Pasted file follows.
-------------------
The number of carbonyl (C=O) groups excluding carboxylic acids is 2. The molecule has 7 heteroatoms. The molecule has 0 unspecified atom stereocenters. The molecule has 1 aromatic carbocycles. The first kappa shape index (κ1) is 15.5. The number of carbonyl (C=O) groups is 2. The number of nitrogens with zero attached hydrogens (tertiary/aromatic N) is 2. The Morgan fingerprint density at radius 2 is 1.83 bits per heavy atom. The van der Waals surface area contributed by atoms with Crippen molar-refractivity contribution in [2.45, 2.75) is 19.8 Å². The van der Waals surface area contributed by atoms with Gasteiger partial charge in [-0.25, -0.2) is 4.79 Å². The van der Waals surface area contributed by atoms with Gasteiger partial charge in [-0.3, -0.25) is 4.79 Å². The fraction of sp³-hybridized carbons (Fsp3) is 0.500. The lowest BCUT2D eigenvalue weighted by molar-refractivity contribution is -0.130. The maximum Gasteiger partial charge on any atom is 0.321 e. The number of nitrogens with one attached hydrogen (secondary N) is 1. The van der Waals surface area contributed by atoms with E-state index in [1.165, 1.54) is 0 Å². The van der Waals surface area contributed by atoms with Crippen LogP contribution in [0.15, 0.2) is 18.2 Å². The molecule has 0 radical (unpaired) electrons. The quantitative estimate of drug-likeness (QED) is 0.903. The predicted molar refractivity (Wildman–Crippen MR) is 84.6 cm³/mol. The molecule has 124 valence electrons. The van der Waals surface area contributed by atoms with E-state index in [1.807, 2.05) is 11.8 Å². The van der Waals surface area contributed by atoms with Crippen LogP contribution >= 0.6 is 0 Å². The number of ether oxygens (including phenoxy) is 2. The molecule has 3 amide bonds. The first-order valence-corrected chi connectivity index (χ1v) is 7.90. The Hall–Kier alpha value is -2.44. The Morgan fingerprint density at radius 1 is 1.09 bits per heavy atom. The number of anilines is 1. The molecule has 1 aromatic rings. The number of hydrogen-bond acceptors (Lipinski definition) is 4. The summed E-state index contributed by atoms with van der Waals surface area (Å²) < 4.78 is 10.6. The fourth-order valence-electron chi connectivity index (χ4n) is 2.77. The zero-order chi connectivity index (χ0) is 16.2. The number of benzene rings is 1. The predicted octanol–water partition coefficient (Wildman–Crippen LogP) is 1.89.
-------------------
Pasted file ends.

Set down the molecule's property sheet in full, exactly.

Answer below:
The number of carbonyl (C=O) groups excluding carboxylic acids is 2. The molecule has 7 heteroatoms. The molecule has 0 unspecified atom stereocenters. The molecule has 1 aromatic carbocycles. The first kappa shape index (κ1) is 15.5. The number of carbonyl (C=O) groups is 2. The number of nitrogens with zero attached hydrogens (tertiary/aromatic N) is 2. The Morgan fingerprint density at radius 2 is 1.83 bits per heavy atom. The van der Waals surface area contributed by atoms with Crippen molar-refractivity contribution in [2.45, 2.75) is 19.8 Å². The van der Waals surface area contributed by atoms with Gasteiger partial charge in [-0.25, -0.2) is 4.79 Å². The van der Waals surface area contributed by atoms with Gasteiger partial charge in [-0.3, -0.25) is 4.79 Å². The fraction of sp³-hybridized carbons (Fsp3) is 0.500. The lowest BCUT2D eigenvalue weighted by molar-refractivity contribution is -0.130. The maximum Gasteiger partial charge on any atom is 0.321 e. The number of nitrogens with one attached hydrogen (secondary N) is 1. The van der Waals surface area contributed by atoms with E-state index in [1.165, 1.54) is 0 Å². The van der Waals surface area contributed by atoms with Crippen LogP contribution in [0.15, 0.2) is 18.2 Å². The molecule has 0 radical (unpaired) electrons. The quantitative estimate of drug-likeness (QED) is 0.903. The predicted molar refractivity (Wildman–Crippen MR) is 84.6 cm³/mol. The molecule has 124 valence electrons. The van der Waals surface area contributed by atoms with E-state index in [1.807, 2.05) is 11.8 Å². The van der Waals surface area contributed by atoms with Crippen LogP contribution >= 0.6 is 0 Å². The number of ether oxygens (including phenoxy) is 2. The molecule has 3 amide bonds. The first-order valence-corrected chi connectivity index (χ1v) is 7.90. The Hall–Kier alpha value is -2.44. The Morgan fingerprint density at radius 1 is 1.09 bits per heavy atom. The number of anilines is 1. The molecule has 1 aromatic rings. The number of hydrogen-bond acceptors (Lipinski definition) is 4. The summed E-state index contributed by atoms with van der Waals surface area (Å²) < 4.78 is 10.6. The fourth-order valence-electron chi connectivity index (χ4n) is 2.77. The zero-order chi connectivity index (χ0) is 16.2. The number of benzene rings is 1. The predicted octanol–water partition coefficient (Wildman–Crippen LogP) is 1.89.